Israeli defense doctrine will continue to rely upon what one high-ranking official termed "a marriage between sophisticated equipment and highly skilled professionals." Together, these two elements are critical in expanding the operational flexibility of the IDF into the next century.
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Sources in Jordan have expressed a great deal of anxiety over the possibility that neighboring Syria may attempt to destabilize the Kingdom in the wake of King Hussein's death earlier this month. Whether Abdullah, Hussein's politically inexperienced successor, is able to fend off potential challenges to his authority by Syrian-supported opposition movements is the most hotly debated question on the streets of Amman.
Relations between Syria and Jordan have been extremely tense in recent years due to Jordan's close relations with Israel. Last week, Syrian President Hafez al-Assad's son Bashar declared last month that the peace treaties signed by "a few Arab parties" had "reduced the Arab bargaining position to an unprecedented low." Other issues, such as the recent arrest and imprisonment of a number of Jordanian citizens by the Syrian government, have further strained diplomatic ties.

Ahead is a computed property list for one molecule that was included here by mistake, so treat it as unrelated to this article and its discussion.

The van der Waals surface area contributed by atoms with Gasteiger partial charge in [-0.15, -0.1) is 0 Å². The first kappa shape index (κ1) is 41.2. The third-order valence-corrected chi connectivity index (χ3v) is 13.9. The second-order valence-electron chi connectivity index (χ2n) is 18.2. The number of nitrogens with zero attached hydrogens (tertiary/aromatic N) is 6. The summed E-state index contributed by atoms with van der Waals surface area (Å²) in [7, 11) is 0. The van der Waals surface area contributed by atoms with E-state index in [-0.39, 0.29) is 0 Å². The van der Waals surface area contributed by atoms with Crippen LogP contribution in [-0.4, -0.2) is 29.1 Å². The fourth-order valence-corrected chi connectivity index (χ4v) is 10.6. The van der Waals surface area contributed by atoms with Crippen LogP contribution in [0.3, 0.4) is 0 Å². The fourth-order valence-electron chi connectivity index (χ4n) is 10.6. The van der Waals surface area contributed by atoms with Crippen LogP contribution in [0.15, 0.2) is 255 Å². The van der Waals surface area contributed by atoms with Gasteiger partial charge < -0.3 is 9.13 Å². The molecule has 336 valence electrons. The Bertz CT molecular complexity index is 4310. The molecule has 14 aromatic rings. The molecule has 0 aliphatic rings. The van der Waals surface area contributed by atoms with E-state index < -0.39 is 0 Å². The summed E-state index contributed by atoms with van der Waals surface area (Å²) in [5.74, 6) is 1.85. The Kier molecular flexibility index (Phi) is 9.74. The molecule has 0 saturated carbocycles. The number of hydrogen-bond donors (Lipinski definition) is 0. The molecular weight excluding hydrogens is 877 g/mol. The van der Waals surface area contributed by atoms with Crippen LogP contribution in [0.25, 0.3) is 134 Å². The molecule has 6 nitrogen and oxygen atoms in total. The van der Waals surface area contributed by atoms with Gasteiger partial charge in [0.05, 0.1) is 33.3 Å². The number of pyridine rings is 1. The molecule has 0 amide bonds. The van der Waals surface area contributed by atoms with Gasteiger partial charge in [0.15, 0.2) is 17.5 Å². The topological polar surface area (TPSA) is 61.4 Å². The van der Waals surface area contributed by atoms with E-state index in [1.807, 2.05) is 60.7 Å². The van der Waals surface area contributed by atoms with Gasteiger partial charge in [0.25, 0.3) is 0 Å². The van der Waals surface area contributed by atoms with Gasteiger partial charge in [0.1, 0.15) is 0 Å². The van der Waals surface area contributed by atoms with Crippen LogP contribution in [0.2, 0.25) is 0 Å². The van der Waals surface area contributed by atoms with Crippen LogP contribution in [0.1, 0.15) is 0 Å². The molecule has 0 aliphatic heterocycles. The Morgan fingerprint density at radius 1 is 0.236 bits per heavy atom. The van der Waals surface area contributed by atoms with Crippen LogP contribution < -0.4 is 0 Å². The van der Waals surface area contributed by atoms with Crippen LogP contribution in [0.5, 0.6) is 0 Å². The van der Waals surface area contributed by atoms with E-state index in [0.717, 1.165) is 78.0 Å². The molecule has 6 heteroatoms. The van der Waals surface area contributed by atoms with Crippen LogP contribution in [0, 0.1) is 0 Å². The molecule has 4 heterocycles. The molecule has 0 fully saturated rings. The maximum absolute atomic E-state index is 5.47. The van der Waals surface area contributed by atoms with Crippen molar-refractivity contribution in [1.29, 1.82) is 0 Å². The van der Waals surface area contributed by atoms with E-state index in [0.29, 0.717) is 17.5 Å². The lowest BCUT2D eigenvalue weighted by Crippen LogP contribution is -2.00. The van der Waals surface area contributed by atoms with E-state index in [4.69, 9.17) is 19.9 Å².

Syria has considerable means at its disposal to threaten the Hashemite kingdom: Radical Palestinian factions in Jordan generally cooperate closely the the Syrian regime and have acted to destabilize Jordan on previous occasions. The managing director of one of Jordan's largest financial companies said on January 28 that the main danger was the possibility of a rift developing in the royal Hashemite family. Such a rift could be easily exploited by Syrian-aligned factions.
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On February 2, Iran started testing the engine for a new missile that Western intelligence sources say is designed to carry nuclear warheads. According to experts, the Shihab-4 missile will have a range of at least 2,100 kilometers, enabling it to strike most of southern and central Europe, and will be able to carry a warhead weighing up to 1,000 kg.